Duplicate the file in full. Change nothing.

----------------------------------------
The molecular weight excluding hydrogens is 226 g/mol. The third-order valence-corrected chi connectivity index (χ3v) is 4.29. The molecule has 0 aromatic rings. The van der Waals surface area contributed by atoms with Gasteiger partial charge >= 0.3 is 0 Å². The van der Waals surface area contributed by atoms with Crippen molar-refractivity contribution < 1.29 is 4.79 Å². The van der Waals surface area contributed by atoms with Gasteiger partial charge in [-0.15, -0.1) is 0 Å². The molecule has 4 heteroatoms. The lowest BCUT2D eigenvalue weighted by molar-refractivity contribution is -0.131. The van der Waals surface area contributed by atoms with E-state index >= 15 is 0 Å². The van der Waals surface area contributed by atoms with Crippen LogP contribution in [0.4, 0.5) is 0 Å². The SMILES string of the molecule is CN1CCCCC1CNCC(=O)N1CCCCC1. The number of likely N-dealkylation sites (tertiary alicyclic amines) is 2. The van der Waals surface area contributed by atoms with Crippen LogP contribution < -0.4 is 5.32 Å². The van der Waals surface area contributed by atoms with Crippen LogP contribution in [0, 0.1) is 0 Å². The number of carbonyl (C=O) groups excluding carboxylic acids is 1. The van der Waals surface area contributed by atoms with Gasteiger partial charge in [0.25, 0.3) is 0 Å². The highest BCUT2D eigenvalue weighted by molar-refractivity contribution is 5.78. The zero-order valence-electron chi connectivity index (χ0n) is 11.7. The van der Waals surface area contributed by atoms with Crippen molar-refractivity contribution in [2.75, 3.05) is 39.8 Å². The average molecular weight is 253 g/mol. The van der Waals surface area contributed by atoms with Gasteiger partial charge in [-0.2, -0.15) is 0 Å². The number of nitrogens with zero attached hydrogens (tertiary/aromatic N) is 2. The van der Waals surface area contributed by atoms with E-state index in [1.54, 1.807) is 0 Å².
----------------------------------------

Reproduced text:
The molecular weight excluding hydrogens is 226 g/mol. The third-order valence-corrected chi connectivity index (χ3v) is 4.29. The molecule has 0 aromatic rings. The van der Waals surface area contributed by atoms with Gasteiger partial charge >= 0.3 is 0 Å². The van der Waals surface area contributed by atoms with Crippen molar-refractivity contribution < 1.29 is 4.79 Å². The van der Waals surface area contributed by atoms with Gasteiger partial charge in [-0.15, -0.1) is 0 Å². The molecule has 4 heteroatoms. The lowest BCUT2D eigenvalue weighted by molar-refractivity contribution is -0.131. The van der Waals surface area contributed by atoms with E-state index >= 15 is 0 Å². The van der Waals surface area contributed by atoms with Crippen LogP contribution in [0.4, 0.5) is 0 Å². The SMILES string of the molecule is CN1CCCCC1CNCC(=O)N1CCCCC1. The number of likely N-dealkylation sites (tertiary alicyclic amines) is 2. The van der Waals surface area contributed by atoms with Crippen LogP contribution < -0.4 is 5.32 Å². The van der Waals surface area contributed by atoms with Crippen LogP contribution in [0, 0.1) is 0 Å². The number of carbonyl (C=O) groups excluding carboxylic acids is 1. The van der Waals surface area contributed by atoms with Gasteiger partial charge in [0.25, 0.3) is 0 Å². The highest BCUT2D eigenvalue weighted by molar-refractivity contribution is 5.78. The zero-order valence-electron chi connectivity index (χ0n) is 11.7. The van der Waals surface area contributed by atoms with Crippen molar-refractivity contribution in [2.75, 3.05) is 39.8 Å². The average molecular weight is 253 g/mol. The van der Waals surface area contributed by atoms with Gasteiger partial charge in [-0.2, -0.15) is 0 Å². The number of nitrogens with zero attached hydrogens (tertiary/aromatic N) is 2. The van der Waals surface area contributed by atoms with E-state index in [1.54, 1.807) is 0 Å².